Jesuits contribute to the revitalization of indigenous languages and identities

April 18, 2019 — How can old Jesuit manuscripts written in indigenous languages have become such a hot topic? Because they fit perfectly into one of the four Jesuit Universal Apostolic Preferences and into UNESCO’s theme for 2019, namely the International Year of Indigenous Languages.  

UNESCO chose this theme “to draw attention to the critical loss of indigenous languages and the urgent need to preserve, revitalize and promote indigenous languages, including as an educational medium, and to take further urgent steps to that end at the national and international levels.”  However, the number of speakers of several of these languages is on the decline in Canada and elsewhere in the world. This phenomenon has grown to such an extent that each year, multiple indigenous languages become dormant. This is a shocking observation since they carry the identity, knowledge and culture of the nation that uses it.  

Yet, it is possible to revitalize indigenous languages, even those that have not had native speakers in many decades. For example, the revitalization of the Huron-Wendat language was – and still is – at the heart of several major projects, such as Yawenda and Natives4Linguistics. These projects are partly based on Jesuit linguistic documents. In fact, the former missionaries of New France learnt Huron-Wendat thanks to its native speakers and recorded this knowledge in grammar books, dictionaries and other texts. Moreover, many of these texts are kept in the Archives of the Jesuits of Canada, even if they are not in the UNESCO Register.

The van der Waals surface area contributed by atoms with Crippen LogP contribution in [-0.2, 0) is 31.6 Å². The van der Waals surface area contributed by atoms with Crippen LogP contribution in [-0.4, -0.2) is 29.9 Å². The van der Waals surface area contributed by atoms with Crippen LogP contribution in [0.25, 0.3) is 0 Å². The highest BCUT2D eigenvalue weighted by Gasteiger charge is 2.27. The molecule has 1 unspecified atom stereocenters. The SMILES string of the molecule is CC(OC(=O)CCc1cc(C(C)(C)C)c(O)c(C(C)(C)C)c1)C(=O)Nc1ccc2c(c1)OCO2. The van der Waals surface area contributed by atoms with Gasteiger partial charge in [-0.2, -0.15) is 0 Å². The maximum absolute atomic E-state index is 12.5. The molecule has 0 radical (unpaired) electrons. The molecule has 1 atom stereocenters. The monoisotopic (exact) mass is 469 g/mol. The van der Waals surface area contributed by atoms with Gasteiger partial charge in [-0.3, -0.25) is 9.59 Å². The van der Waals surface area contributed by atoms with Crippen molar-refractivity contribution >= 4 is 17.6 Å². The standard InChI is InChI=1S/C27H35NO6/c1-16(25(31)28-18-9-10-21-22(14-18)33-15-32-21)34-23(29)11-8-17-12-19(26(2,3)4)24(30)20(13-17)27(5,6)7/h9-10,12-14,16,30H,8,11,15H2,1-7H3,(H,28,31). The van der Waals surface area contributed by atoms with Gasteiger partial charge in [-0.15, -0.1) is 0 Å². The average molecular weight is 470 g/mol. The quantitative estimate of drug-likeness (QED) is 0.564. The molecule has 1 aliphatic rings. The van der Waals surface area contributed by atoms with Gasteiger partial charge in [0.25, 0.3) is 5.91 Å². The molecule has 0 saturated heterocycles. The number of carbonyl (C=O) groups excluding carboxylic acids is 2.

The purpose of the archives is to preserve these linguistic documents; indeed, these conservation efforts fit into the reconciliation process with indigenous peoples. Are you interested in knowing more about this? Some manuscripts are easily accessible online via a digital exhibit.  You can also visit the NFB site to hear speakers of indigenous languages.  

In order to participate in the International Year of Indigenous Languages, over the coming weeks we will publish a series of articles to help you discover manuscripts and printed materials written by Jesuits on this topic.  





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